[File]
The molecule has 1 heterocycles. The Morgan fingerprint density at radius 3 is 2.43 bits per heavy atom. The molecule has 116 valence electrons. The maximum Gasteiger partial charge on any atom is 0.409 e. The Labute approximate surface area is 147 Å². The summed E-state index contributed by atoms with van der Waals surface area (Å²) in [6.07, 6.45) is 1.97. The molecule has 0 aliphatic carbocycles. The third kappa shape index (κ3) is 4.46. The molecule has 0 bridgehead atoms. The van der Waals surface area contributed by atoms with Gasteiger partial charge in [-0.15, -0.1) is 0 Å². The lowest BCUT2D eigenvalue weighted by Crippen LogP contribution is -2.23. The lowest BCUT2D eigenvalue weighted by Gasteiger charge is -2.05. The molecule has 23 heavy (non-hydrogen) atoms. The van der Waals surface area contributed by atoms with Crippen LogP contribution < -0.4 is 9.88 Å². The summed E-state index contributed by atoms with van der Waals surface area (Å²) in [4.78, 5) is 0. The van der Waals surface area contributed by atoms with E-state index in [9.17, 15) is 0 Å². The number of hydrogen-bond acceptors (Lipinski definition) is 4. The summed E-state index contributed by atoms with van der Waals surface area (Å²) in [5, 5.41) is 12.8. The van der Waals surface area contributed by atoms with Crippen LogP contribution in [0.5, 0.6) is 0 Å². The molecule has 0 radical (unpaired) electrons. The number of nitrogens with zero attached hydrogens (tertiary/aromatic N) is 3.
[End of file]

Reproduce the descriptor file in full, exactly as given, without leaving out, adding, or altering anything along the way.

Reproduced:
The molecule has 1 heterocycles. The Morgan fingerprint density at radius 3 is 2.43 bits per heavy atom. The molecule has 116 valence electrons. The maximum Gasteiger partial charge on any atom is 0.409 e. The Labute approximate surface area is 147 Å². The summed E-state index contributed by atoms with van der Waals surface area (Å²) in [6.07, 6.45) is 1.97. The molecule has 0 aliphatic carbocycles. The third kappa shape index (κ3) is 4.46. The molecule has 0 bridgehead atoms. The van der Waals surface area contributed by atoms with Gasteiger partial charge in [-0.15, -0.1) is 0 Å². The lowest BCUT2D eigenvalue weighted by Crippen LogP contribution is -2.23. The lowest BCUT2D eigenvalue weighted by Gasteiger charge is -2.05. The molecule has 23 heavy (non-hydrogen) atoms. The van der Waals surface area contributed by atoms with Crippen LogP contribution < -0.4 is 9.88 Å². The summed E-state index contributed by atoms with van der Waals surface area (Å²) in [4.78, 5) is 0. The van der Waals surface area contributed by atoms with E-state index in [9.17, 15) is 0 Å². The number of hydrogen-bond acceptors (Lipinski definition) is 4. The summed E-state index contributed by atoms with van der Waals surface area (Å²) in [5, 5.41) is 12.8. The van der Waals surface area contributed by atoms with Crippen LogP contribution in [0.5, 0.6) is 0 Å². The molecule has 0 radical (unpaired) electrons. The number of nitrogens with zero attached hydrogens (tertiary/aromatic N) is 3.